The summer solstice is on June 21, marking the official start of the summer season! Celebrate the start of summer this month by checking out the many events happening around the city, both indoors and outdoors. From festivals and pop-up markets to art exhibitions and theatrical plays, there is something for everyone. It’s time to get out and enjoy what Metro Vancouver has to offer. Plus, Father’s Day is on June 18, so why not take your dad out to some of these places too?
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34th Vancouver Francophone Summer Festival
Every June since 1990, Le Centre culturel francophone de Vancouver organizes the Festival d’été francophone de Vancouver (Vancouver Francophone Summer Festival), one of the most important cultural and musical francophone events in Western Canada. Discover more than a week of concerts under the banner of international francophone music. In a lively atmosphere, thousands of people come together to hear artists from across Canada and around the world. Their audience is not limited to the Francophone and Francophile community, but includes the population of Vancouver at large as well as tourists who are interested in taking in a cultural experience that is unique on the West Coast!
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ScotFestBC: The 91st British Columbia Highland Games
The 91st British Columbia Highland Games & World Music Festival takes place from June 16 – 18. This year, come for the SFU Pipe Band “in-concert” Friday night, Irish great Sharon Shannon, the Yukon’s Gurdeep Pandher, “Piper to the Stars” Lorne Cousin, the world famous REMAX Scottish heavy events, highland dancing and more. There will also be a free World Music Festival on Father’s Day, June 18! Music for everyone and something for everyone. Come for the weekend, come for one day, it all takes place at Town Centre Park in Coquitlam on the shores of LaFarge Lake.
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Queer Arts Festival: Queers in Space
Futurism and fantasy have always been cornerstones of the 2SLGBTQIA+ experience. What better place to manifest ourselves as the free and empowered superbeings we truly are? For many queer people, the Future is a place where dreams are realized; for others, it’s a vital sanctuary from a present-day reality that does not include them. While Queer Arts Festival’s 2023 theme Queers in Space may evoke cosmic camp and otherworldly voyages, the festival takes these words very seriously as well: this is just as much a call to explore and celebrate the space we occupy, each and every day; to honour our queer elders on whose shoulders we stand; and to celebrate our future, queer trajectories.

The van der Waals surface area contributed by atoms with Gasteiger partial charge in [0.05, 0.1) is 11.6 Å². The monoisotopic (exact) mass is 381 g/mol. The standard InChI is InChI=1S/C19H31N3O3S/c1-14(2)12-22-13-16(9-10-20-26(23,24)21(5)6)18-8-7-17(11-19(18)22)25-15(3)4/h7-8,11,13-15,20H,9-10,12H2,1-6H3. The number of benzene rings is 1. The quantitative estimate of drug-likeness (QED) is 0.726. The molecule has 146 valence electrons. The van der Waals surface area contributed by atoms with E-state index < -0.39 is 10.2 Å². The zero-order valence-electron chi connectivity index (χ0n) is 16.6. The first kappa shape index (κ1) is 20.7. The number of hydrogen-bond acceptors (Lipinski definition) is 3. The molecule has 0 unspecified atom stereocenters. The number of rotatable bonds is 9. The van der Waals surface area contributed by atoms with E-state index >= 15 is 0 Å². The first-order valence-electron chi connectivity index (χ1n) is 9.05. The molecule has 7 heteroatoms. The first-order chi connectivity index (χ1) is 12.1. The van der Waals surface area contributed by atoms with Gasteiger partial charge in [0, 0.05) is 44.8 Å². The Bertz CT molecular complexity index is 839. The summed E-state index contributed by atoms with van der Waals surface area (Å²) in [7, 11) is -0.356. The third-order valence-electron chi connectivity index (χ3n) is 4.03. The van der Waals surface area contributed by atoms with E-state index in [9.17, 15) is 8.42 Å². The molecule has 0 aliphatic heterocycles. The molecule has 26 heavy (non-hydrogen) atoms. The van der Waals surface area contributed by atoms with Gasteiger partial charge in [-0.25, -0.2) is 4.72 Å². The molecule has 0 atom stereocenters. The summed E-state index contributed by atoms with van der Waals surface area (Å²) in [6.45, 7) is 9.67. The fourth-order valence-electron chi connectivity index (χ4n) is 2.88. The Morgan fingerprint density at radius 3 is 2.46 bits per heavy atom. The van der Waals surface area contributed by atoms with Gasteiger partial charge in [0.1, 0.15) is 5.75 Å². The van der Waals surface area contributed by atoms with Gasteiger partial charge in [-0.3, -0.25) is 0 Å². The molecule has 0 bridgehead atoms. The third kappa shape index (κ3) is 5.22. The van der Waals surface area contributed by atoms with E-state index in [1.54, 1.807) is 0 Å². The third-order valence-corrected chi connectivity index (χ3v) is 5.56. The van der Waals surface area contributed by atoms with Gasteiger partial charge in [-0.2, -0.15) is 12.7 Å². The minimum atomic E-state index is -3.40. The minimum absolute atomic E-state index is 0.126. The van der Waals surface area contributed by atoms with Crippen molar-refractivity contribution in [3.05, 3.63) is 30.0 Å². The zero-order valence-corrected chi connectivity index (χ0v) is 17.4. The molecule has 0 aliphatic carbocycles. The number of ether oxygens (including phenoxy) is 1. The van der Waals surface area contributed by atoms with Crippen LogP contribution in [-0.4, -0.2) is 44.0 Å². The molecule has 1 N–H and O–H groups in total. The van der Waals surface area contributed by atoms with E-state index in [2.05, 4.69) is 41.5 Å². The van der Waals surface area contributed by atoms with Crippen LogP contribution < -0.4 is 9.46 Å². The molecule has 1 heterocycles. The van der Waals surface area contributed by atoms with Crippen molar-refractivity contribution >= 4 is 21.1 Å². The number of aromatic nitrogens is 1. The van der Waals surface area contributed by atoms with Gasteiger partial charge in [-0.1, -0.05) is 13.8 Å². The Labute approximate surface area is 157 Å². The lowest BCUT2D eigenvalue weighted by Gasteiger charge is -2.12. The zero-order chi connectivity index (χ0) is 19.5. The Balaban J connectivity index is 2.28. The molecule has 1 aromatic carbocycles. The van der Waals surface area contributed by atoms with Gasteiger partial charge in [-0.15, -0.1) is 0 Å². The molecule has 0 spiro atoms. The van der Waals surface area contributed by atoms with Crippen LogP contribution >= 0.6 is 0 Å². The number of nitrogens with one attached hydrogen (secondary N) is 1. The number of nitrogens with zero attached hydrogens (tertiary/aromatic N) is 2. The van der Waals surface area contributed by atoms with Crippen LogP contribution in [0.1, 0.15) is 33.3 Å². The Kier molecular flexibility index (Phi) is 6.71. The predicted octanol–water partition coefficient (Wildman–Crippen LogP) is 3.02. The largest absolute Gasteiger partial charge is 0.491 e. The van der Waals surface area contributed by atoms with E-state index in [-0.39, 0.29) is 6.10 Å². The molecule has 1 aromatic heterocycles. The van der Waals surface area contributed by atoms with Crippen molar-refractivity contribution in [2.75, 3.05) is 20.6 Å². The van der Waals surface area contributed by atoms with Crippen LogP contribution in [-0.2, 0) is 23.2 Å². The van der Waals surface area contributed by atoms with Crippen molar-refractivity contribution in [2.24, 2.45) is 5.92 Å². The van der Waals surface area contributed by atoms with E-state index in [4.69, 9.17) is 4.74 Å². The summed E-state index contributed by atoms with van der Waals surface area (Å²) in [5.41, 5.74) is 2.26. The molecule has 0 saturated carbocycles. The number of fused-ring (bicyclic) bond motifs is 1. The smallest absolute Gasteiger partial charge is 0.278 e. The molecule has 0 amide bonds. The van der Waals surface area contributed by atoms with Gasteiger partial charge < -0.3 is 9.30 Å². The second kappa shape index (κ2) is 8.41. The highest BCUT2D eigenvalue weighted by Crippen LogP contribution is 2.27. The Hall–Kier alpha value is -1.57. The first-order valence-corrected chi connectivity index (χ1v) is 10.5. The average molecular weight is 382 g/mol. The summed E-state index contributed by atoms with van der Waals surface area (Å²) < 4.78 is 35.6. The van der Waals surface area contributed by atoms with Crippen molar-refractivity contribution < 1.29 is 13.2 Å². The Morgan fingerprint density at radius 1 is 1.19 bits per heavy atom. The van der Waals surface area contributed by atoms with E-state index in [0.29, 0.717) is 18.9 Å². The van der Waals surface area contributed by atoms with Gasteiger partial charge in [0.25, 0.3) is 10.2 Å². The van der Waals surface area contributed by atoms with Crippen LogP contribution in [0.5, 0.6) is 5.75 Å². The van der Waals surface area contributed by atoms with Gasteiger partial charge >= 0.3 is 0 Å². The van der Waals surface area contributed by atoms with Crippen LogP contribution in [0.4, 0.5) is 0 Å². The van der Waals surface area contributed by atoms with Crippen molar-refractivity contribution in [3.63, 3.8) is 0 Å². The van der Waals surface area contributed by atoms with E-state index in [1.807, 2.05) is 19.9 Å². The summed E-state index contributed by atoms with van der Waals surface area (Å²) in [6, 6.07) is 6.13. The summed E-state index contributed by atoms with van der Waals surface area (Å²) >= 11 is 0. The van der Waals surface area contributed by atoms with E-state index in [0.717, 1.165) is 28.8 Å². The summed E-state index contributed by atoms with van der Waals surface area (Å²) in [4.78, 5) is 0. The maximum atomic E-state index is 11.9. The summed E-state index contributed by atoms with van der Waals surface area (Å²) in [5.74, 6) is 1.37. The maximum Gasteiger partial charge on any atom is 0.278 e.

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National Indigenous Peoples Day
The Governor General of Canada proclaimed June 21 as National Indigenous Peoples Day in 1996, as an occasion for Canadians to come together, reflect on and celebrate the unique heritage, traditions and knowledge of First Nations, Inuit and Métis Peoples. There are many celebrations happening throughout the Lower Mainland, including events at Holland Park in Surrey, Moody Park in New Westminster and Ambleside Park in West Vancouver. There will be cultural entertainment, physical activities, arts and crafts, Indigenous vendors and storytelling at many of these events. Check out the respective city website for more information.
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What Is Welcome?
June 22–Aug. 13
Join the Belkin Art Gallery at UBC on June 22 at 6 p.m. for the opening reception of What Is Welcome?, which includes works from the Belkin’s collection and long-term residency that question the art institution’s language, boundaries and potential for change. From performance to works-in-process that affect institutional practices, the artists included operate with, and at the same time counter, the institution to address the what, how and the why of gallery operations. As galleries and museums strive to make space for new practices and ways of knowing, artists are critical agents in the institution’s evolution. In interrogating institutional cultural systems, the artists considered sustaining relevance in the material of living ecologies through exchange, labour and stewardship. Collectively, the works ask the question: What is welcome? Artists include Allyson Clay, Claudia Cuesta, Andrea Fraser, Skeena Reece, ReMatriate Collective, Holly Schmidt, Kika Thorne and Tania Willard.
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The 36th Annual Point Grey Fiesta